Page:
It now seems, that despite pressure from the U.S. and the IMF, Germany’s decision to hoard cash reserves and maintain low debt, to enable them to deal with a “worst-case scenario” has proven almost prophetic. This situation has now materialised, and the government has been well placed to aid Germany’s recovery with a substantial financial rescue package.
The German government has been typically efficient and resilient, in its management of the virus and its financial support given to its workforce. They have confounded many countries with their low death rates and stable unemployment figures.
The property development market has continued to function, albeit in a reduced capacity with external, or “dangerous” work being partially suspended during the lockdown to ensure that valuable ICU beds are kept for Covid19 patients. The lighter refurbishment end of the market, where the fund focuses its lending, has continued work, but within the strict safety guidelines issued by the government.
At time of writing, we are already starting to see some European countries entering the next phase with Austria, Denmark and Czechia already easing restrictions, with a slow and structured return to work planned over the next few months.
The German National Academy of Sciences Leopoldina recommended this week that the country could begin reducing the restrictions imposed by the government. Chancellor Angela Merkel announced that a gradual return to work would commence on the 20th April 2020.
In terms of recovery, economists are split on this, although if we refer back to 2003/04 and 2008, we can see that consumer confidence is still much higher now despite this pandemic, and coupled with the strong unemployment figures, these are 2 of the key drivers in property growth.
Although there is definitely “light at the end of the tunnel”, we are maintaining our cautious and conservative approach with a continued focus on liquidity management, in particular the following three issues:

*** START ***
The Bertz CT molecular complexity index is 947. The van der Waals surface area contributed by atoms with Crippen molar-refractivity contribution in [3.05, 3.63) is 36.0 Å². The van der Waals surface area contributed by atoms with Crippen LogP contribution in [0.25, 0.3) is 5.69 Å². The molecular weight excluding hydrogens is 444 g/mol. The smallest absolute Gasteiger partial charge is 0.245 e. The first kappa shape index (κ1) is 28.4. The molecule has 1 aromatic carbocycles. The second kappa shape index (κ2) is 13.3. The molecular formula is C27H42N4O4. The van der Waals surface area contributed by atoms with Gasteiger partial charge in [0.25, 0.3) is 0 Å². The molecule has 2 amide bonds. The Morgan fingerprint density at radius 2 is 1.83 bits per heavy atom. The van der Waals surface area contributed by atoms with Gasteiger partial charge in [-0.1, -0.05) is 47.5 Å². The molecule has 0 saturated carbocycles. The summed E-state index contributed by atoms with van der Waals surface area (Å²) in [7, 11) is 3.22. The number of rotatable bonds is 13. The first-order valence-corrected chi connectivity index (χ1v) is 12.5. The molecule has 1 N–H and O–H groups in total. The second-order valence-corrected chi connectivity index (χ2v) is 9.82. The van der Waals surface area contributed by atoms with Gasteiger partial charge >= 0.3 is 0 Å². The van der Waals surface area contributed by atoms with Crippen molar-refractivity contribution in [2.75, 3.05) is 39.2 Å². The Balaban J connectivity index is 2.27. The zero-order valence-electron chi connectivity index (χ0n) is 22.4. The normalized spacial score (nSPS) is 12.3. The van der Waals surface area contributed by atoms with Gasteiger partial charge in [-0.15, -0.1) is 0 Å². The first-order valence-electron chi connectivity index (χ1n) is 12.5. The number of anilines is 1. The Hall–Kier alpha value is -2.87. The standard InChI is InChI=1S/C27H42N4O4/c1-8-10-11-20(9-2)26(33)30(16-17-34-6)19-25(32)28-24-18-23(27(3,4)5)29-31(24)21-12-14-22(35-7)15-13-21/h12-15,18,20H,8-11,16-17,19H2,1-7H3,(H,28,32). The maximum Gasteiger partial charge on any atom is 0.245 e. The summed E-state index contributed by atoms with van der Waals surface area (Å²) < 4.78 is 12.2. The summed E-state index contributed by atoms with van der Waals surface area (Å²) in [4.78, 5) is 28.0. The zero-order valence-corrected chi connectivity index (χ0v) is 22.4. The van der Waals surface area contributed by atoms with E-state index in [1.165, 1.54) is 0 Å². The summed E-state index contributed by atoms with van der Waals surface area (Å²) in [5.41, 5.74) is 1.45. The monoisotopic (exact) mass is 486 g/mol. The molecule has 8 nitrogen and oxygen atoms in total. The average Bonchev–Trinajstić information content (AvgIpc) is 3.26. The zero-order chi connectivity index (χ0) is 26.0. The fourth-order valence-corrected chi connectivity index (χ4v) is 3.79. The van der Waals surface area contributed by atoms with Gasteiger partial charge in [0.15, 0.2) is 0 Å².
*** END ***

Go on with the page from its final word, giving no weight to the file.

- reducing the number of new loans deployed
- maintaining a higher cash reserve at the fund
- constant analysis of borrower’s habits on repaying interest monthly
We have continued our regular discussions with the borrowers to flag any potential problems now or in the coming months.
We have had two borrowers requesting an extension for two months due to the bank refinancing taking longer than expected; this is not a credit issue. Banks are taking longer to underwrite loans, this is due to employees working from home, or the credit approval investment committees being harder to convened with a proper quorum.
We are also glad to report the majority of our borrowers are maintaining the monthly interest payments to the fund, which is a valuable additional source of monthly liquidity, and proof of the healthy financial situation of our borrowers.
We want here to emphasise, as a summary of our reassuring comments on liquidity, that the fund keeps receiving regular repayments from borrowers as expected. In the last three weeks, we have received loan repayments worth 23,1 million EURO.
Credit Portfolio Management
The Manager has focussed since the crisis started, on not only managing liquidity but also on trying to improve the loan conditions of our portfolio. We are glad to say on the new loans we are completing, we have lowered the LTV and asked for corporate or personal guarantees.
Deal flow management
As reported in the previous report, the fund maintains a healthy deal flow.